Our Apartment/Condo System package includes new and easy-to-understand building instructions and complete operating information for 4 different sizes of small aquaponic systems based on our years of experience operating a commercial aquaponics farm. Anyone can build a system out of plastic barrels, but operating one successfully without good and easily-understood information can be frustrating. You simply use the "Daily Operations Checklist" in the manual and follow the step-by-step instructions on your way to success.

We spent hundreds of thousands of dollars, hundreds of hours, and built our first commercial aquaponics systems with FAR less information than this manual contains. We included all the information learned from that experience in this manual so you don't need to make any of the same mistakes we did.


Learn about our Apartment/Condo Systems!


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Aquaponics Nugget #34:
Nutrient and pH Levels In Organic Aquaponics Systems
(Part 1)

The nitrifying bacteria which convert ammonia to nitrites and nitrites to nitrates live all throughout the system, including in the water column. They live in the troughs, in the water, on the undersides of the rafts, on the liner, and most importantly, on the plant roots themselves. You will notice the fish tank has a roof or shade cover specified; and that we always want to have rafts on the troughs, even when the rafts are empty. This is because the nitrifying bacteria are photo-sensitive and will die if exposed to too much light. Also, if you let too much light into your system you will be growing algae instead of bacteria and wasting your nutrients on these "useless" vegetables. When you have algae instead of bacteria, the algae use system nutrients, add excess unwanted ammonia to the system when they die and decay at the bottom of the troughs. This decay process also depletes system oxygen, and a resulting low DO may stress the fish. Just keep everything reasonably covered without being too obsessive about it, and you'll be fine.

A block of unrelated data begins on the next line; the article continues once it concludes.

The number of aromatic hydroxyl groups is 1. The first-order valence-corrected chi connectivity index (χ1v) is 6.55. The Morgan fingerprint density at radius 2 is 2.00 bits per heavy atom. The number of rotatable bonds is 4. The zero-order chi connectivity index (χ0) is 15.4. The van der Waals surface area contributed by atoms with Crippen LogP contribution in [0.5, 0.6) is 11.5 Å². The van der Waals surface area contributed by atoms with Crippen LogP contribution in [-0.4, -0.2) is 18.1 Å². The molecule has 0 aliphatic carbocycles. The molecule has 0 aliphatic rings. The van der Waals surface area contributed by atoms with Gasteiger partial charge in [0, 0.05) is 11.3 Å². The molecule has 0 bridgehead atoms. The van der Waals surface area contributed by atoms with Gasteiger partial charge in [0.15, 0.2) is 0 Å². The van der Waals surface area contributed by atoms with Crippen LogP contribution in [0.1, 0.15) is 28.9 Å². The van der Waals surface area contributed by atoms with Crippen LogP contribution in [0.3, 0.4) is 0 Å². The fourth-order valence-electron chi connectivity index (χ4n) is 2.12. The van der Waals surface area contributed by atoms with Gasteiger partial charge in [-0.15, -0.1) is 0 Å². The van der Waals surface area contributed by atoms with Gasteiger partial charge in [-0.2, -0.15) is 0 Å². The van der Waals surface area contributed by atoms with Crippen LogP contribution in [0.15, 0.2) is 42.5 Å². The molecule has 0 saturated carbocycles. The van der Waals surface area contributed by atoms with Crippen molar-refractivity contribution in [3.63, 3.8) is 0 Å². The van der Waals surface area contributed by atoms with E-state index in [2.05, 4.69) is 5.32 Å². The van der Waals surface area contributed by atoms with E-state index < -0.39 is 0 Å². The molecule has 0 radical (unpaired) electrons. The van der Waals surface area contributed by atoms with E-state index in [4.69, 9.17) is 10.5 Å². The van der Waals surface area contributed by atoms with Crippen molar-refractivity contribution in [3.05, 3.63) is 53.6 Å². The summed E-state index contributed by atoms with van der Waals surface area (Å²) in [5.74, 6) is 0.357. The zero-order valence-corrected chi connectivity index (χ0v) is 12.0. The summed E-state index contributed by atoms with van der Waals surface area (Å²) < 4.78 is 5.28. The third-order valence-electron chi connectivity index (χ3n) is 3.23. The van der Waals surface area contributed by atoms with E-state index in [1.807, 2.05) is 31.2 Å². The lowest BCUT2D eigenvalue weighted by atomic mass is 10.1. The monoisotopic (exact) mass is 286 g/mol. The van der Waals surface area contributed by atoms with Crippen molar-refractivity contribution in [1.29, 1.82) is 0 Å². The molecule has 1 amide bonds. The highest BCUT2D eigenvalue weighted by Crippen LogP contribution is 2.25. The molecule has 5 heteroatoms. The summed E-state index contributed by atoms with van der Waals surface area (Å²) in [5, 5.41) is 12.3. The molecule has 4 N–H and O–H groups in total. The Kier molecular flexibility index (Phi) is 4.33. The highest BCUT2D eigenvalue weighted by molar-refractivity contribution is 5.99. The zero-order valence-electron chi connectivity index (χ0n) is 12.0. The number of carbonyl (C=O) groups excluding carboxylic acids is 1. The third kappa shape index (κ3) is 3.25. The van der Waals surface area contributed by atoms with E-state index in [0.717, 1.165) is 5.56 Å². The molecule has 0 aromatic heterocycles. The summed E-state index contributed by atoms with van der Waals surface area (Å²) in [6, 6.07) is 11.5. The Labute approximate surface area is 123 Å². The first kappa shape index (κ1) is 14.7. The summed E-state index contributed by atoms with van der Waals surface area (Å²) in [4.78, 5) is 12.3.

We learned (in the excellent 2007 UVI aquaponics course), that aquaponics systems tend to become acidic (lower pH numbers) over time because of the conversion of the carbon dioxide the fish breathe out into carbonic acid; and that the operator needs to add bases to the system (chemicals with higher pH numbers) to bring the pH back up into the range that is good for fish and plants.

The first six months we operated our original UVI-type systems, we did so EXACTLY as we had learned, by adjusting pH with potassium hydroxide and calcium hydroxide (chemicals that are very basic), when the pH went down below 6 or so. This was NOT an organic system, because both of these chemicals are on the OMRI (Organic Materials Research Institute) Not Approved list.